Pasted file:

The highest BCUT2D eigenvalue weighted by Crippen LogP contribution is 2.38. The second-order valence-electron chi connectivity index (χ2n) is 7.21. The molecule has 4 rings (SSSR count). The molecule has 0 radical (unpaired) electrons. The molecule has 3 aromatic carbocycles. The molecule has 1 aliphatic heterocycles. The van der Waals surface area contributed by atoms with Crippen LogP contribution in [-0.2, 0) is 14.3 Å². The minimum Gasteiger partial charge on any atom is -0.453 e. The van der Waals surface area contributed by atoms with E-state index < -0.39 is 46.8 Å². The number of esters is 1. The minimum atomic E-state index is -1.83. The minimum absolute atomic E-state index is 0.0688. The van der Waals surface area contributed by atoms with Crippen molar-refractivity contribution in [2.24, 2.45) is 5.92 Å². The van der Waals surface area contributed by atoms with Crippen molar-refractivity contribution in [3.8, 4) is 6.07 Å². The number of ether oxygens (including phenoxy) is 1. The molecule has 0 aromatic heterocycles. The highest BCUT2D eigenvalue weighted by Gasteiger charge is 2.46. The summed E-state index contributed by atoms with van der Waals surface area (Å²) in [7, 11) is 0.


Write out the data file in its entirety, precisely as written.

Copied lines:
The highest BCUT2D eigenvalue weighted by Crippen LogP contribution is 2.38. The second-order valence-electron chi connectivity index (χ2n) is 7.21. The molecule has 4 rings (SSSR count). The molecule has 0 radical (unpaired) electrons. The molecule has 3 aromatic carbocycles. The molecule has 1 aliphatic heterocycles. The van der Waals surface area contributed by atoms with Crippen LogP contribution in [-0.2, 0) is 14.3 Å². The minimum Gasteiger partial charge on any atom is -0.453 e. The van der Waals surface area contributed by atoms with E-state index < -0.39 is 46.8 Å². The number of esters is 1. The minimum atomic E-state index is -1.83. The minimum absolute atomic E-state index is 0.0688. The van der Waals surface area contributed by atoms with Crippen molar-refractivity contribution in [2.24, 2.45) is 5.92 Å². The van der Waals surface area contributed by atoms with Crippen molar-refractivity contribution in [3.8, 4) is 6.07 Å². The number of ether oxygens (including phenoxy) is 1. The molecule has 0 aromatic heterocycles. The highest BCUT2D eigenvalue weighted by Gasteiger charge is 2.46. The summed E-state index contributed by atoms with van der Waals surface area (Å²) in [7, 11) is 0.